Gary Busey is broke, according to Gary Busey, although the actor is attempting to turn that frown upside down into a giant, disconcertingly toothy smile with a statement that puts a characteristically positive spin on a dismaying situation. “Remember, the Buseyism for FAILING is: Finding An Important Lesson Inviting Needed Growth," his representative tells E! News, not long after Busey filed for Chapter 7 bankruptcy. But really, isn't “BANKRUPTCY” just another word for “Banks Ask Nothing Knowing Recompense Under Profits Today Cannot Yield"? Or something? In any case, it also means that Busey has to declare all of his assets and liabilities—a declaration that paints an incredibly comprehensive picture of how Gary Busey has spent his 67 years, much of it on Earth.
In addition to noting that his current debt amounts to around $508,600—most of that to the IRS (which we believe stands for “Interlopers Reclaiming Stuff”)—Busey lists his monthly income as $19,730, presumably from residuals and assorted motivational speeches to woodland creatures, while his monthly expenses are around $22,669, including day care and asthma treatments for his young son—and, judging by his exhaustively detailed list of possessions, lots and lots of Native American stuff. His current collection, according to TMZ: a “painting of an Indian, old bull's head, five pairs of old moccasins, two small decorative teepees, four clay vases, three Indian-style bowls, a small figurine of a bald eagle, old bows and arrows, a fabric strap with an attached eagle talon, a beaded necklace with an attached arrowhead, and a bolero necklace with black and white ying/yang pendant.” It is with these things that Gary Busey has gotten so in touch with the spirits of the land, and also dressed for parties.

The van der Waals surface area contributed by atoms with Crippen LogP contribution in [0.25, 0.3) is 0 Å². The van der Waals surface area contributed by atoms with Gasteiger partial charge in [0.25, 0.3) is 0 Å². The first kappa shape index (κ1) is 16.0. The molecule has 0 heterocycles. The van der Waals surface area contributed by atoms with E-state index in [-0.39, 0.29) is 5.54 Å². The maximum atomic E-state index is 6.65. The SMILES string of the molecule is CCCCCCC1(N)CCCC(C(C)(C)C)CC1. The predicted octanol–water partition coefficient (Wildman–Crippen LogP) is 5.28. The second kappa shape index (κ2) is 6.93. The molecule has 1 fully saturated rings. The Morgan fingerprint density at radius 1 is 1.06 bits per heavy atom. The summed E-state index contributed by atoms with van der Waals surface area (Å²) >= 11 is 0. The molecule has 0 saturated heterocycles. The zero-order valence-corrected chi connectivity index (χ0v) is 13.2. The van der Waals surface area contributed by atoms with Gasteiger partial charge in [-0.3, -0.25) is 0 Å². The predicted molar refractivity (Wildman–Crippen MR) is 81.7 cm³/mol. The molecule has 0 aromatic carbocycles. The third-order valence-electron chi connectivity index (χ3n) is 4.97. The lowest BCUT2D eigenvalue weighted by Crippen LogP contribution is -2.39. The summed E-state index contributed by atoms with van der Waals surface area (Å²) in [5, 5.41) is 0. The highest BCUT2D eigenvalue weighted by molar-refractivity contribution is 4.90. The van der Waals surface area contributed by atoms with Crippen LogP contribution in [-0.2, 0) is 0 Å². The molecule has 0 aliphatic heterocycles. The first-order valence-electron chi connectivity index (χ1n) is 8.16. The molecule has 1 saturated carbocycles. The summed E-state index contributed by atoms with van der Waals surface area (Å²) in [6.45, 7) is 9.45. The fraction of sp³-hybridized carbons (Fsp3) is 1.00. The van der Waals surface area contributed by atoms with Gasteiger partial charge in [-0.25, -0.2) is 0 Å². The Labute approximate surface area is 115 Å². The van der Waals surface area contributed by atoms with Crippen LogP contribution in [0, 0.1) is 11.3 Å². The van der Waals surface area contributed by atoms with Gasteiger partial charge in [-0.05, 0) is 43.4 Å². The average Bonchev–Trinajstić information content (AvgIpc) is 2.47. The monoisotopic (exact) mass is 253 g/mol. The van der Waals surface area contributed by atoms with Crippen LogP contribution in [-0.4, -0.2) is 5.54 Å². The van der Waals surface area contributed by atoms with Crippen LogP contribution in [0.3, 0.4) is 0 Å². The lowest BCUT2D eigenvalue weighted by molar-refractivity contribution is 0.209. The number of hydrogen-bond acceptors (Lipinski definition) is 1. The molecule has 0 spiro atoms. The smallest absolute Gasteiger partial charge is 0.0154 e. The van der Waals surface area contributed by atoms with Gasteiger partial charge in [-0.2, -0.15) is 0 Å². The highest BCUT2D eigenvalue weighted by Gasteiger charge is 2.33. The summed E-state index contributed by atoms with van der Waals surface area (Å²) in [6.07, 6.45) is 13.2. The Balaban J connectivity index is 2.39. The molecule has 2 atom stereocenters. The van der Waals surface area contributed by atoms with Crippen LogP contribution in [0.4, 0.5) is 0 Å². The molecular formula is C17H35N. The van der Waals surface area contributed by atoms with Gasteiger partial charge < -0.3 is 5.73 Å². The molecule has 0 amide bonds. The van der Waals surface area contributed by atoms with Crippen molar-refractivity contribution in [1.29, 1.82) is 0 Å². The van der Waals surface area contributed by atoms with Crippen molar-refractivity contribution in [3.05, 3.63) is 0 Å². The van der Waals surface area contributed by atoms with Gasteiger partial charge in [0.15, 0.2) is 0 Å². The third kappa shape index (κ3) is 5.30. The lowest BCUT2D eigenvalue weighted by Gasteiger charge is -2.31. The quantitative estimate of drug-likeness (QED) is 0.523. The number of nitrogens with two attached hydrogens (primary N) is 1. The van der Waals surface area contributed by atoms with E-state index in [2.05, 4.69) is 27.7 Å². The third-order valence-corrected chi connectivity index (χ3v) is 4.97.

Much like your dad, Busey is also the proud owner of 300 VHS tapes and 200 cassette tapes (with “boom box” to play them on), as well as at least five working guitars, assorted “broken drum sets,” and two tambourines. And all told, Busey says these things are actually worth more than his furniture—especially when combined with his “Rollerblades, two old surf boards, boogie board, an old mountain bike, an old Nikon film camera,” and, in the sort of spare and true, short-story-in-a-minimum-of-words detail that would have made Hemingway jealous, “a broken pellet gun.” Anyway, these are all welcome revelations for those who have always wondered what it would be like to attend Gary Busey’s garage sale, without Busey himself following you around, putting different colored stickers on things based on their “energy.”
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